The “think system” was a moderate success for Professor Harold Hill in The Music Man, but the success of “mind over matter” is hard to measure in science. Thinking healthy thoughts doesn’t make a person healthy. On the other hand, the mind is intimately connected with good health. There are countless stories of individuals who survive life-threatening injuries or recover more quickly or more completely from illness — and many credit their state of mind for their return to health.
The connection works the other way, too. Stress, depression and other mental problems are known to exacerbate medical illnesses, so a team of researchers at Washington University School of Medicine is creating a new Center for Mind/Body Research to focus particular attention on how mind/body interactions affect human health. They plan to use the center to raise awareness of the ongoing investigations at Washington University studying how mental health can affect outcomes for patients with diabetes, heart disease, cancer, chronic pain, gastrointestinal disorders, neurologic diseases, even AIDS and cancer.
Clouse says it appears that although diabetes itself is a risk factor for heart disease, the increased risk they observed in a 10-year study of depressed women with diabetes was related more to depression than to diabetes.
“We looked at the other, traditional risk factors to see whether they also were predictive of poor outcomes because we know that depression might be associated with other factors, like cigarette smoking, for example,” he says. “But when we looked at the traditional risk factors — such as obesity, high blood pressure, smoking and high cholesterol — we found that only a woman’s age and depression were significant predictors of the increased risk of heart disease that we observed in these women.”
The risks posed by depression seemed to be stronger than those imposed by the more traditional risk factors for heart disease and the other complications of diabetes. Clouse and Lustman wanted to see just how strong, so they analyzed the scientific literature, looking at every available study of diabetes and depression. They found that being depressed doubled the risk of diabetic complications, and in their study of depressed women with diabetes, they found that the risk of heart problems more than doubled.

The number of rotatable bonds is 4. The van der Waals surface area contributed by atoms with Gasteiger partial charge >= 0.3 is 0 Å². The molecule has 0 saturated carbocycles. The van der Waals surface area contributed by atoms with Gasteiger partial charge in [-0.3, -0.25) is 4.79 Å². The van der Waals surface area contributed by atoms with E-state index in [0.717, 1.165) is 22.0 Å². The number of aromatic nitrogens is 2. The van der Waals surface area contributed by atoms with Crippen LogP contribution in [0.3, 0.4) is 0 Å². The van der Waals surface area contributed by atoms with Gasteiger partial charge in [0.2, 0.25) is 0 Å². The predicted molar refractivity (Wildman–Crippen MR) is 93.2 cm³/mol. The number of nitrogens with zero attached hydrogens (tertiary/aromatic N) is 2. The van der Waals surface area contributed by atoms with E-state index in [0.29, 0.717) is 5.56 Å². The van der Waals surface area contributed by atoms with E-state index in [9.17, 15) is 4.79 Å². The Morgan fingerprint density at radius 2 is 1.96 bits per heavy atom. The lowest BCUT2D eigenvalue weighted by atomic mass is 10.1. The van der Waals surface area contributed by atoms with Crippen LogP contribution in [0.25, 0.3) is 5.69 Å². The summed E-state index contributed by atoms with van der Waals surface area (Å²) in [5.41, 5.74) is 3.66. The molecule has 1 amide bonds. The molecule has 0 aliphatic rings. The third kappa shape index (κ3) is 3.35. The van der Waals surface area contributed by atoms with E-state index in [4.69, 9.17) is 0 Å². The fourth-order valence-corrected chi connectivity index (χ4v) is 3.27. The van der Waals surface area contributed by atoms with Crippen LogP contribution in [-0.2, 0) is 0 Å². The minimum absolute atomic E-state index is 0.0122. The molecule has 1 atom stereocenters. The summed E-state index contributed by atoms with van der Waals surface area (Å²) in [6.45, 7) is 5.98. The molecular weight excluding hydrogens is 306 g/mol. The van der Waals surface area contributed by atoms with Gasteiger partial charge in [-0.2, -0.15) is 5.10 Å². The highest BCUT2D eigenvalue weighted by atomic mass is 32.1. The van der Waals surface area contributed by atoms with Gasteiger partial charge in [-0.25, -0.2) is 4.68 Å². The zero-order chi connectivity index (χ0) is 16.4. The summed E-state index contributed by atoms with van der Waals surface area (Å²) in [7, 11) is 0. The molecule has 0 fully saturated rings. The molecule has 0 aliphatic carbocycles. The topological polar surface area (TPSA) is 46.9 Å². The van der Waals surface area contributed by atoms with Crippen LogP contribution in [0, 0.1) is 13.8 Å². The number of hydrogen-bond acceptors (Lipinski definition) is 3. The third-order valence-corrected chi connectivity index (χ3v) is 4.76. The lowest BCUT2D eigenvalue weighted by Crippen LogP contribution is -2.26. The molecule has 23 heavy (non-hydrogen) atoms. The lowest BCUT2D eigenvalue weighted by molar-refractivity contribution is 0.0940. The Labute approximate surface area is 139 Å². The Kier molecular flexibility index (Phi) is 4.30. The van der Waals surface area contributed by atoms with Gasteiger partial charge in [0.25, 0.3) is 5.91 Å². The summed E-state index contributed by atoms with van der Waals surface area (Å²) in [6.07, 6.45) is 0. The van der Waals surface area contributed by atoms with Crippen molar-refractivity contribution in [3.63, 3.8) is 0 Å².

“Just knowing that depression doubles the risk for diabetes complications didn’t tell us what was driving the chicken/egg relationship between depression and complications,” Lustman says. “It could be that people with complications are just more likely to get depressed. But by following these depressed, diabetic women and comparing them to women who had diabetes but weren’t depressed, we were able to establish that depression was, in fact, accelerating the presentation of coronary heart disease in women with diabetes.”
That increased risk is particularly important because women with diabetes are 1.5 times more likely to be depressed than diabetic men. Clouse says that fact, combined with the findings of their study, demonstrate that it’s important to look more closely at how depression and other mental disorders can negatively affect physical health.
“It’s clear from almost two decades of research that the mind can play an important role in physical health,” he says. “What’s not clear is how the mind and body interact, and frankly, there have been relatively few studies over the years that can help elucidate that connection.”
Clouse and Lustman plan to launch the new Center for Mind/Body Studies early in 2004 to encourage more research into that connection. They also want to focus on how improving mental health might improve physical health.
“The research we’re doing right now is trying to learn whether treatment can reverse some of these physiological factors, to learn whether making patients feel good might really help them have good outcomes,” Clouse says.
Clouse RE, Lustman PJ, Freedland KE, Griffith LS, McGill JB, Carney RM. Depression and coronary heart disease in women with diabetes. Psychosomatic Medicine, 65: 376-383.
This research was funded in part by grants from the National Institutes of Health, as well as the Lewis and Jean Sachs Trust.